Nanoscale zero-valent iron (nZVI) has often been explored as a reductant for detoxification of pollutants in environmental clean-ups. Despite the large surface area and superior reactivity of nZVI, its limited stability is a major obstacle in applying nZVI for in situ subsurface remediation, e.g. for chlorinated solvents hotspots. In this study, water-solubilized magnesium-aminoclay (MgAC) was applied for the first time as a stabilizing agent in the synthesis of nZVI. With increased doses of Mg-aminoclay applied in the synthesis mixture, nZVI particle growth was inhibited and thin sheathed grape-like nZVI particles with higher crystallinity were produced. Stability of nZVI particles were evaluated using a sedimentation test and a dynamic light scattering technique. The characteristic time increased from 6.71 to 83.8 min, and particle (aggregate diameter) size decreased from 5132 to 186 nm with increasing amounts of applied MgAC. The higher stability of MgAC coated nZVI could be explained from the higher zeta potential, which indicates that the stabilization mechanism is increased electrostatic repulsion from the positively charged MgAC coating. The optimal weight ratio between MgAC and iron was found to be 7.5:1. The MgAC coated nZVI exhibited higher reactivity for nitrate reduction with the observed first order rate constants increasing from 1.17 to 42.0 h−1, and Fe(0)-normalized rate constants from 0.124 to 43.8 h−1 mg-Fe(0)−1. Consequently, the MgAC coated nZVI showed increased feasibility, compared to uncoated nZVI, for application in remediation of subsurface contaminations; where high stability and mobility as well as high reactivity for degradation of contaminants is desired.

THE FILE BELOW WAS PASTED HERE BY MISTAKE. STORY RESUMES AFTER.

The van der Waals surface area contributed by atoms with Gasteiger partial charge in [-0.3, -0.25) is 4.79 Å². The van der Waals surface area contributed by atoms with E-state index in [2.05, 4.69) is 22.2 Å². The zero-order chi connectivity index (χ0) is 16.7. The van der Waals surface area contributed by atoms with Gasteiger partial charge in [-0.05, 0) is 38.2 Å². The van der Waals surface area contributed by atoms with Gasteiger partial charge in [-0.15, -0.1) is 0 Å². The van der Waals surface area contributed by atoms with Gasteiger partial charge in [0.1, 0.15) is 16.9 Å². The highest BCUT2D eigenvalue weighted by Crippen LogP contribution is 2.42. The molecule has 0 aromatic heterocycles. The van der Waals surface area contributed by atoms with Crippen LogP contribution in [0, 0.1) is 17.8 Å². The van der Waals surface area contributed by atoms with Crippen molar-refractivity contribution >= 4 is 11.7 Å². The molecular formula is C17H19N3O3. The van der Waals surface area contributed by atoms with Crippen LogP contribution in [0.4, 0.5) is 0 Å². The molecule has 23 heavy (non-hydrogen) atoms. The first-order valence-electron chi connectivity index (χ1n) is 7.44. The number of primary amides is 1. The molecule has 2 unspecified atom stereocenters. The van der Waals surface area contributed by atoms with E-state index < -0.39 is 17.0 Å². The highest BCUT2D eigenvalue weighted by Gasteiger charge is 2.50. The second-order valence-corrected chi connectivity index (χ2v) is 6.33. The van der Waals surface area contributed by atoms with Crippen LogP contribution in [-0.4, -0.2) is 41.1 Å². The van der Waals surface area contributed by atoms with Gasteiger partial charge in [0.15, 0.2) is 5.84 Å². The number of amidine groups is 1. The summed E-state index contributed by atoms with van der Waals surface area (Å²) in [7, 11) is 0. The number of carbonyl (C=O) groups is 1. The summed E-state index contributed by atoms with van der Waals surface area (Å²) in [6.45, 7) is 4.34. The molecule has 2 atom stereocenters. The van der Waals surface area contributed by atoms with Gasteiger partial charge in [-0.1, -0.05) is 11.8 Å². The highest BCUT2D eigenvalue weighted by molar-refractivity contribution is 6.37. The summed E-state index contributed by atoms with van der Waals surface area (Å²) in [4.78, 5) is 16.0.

- Mg-aminoclay (MgAC)
- Nanoscale zero-valent iron (nZVI)
- Colloidal stability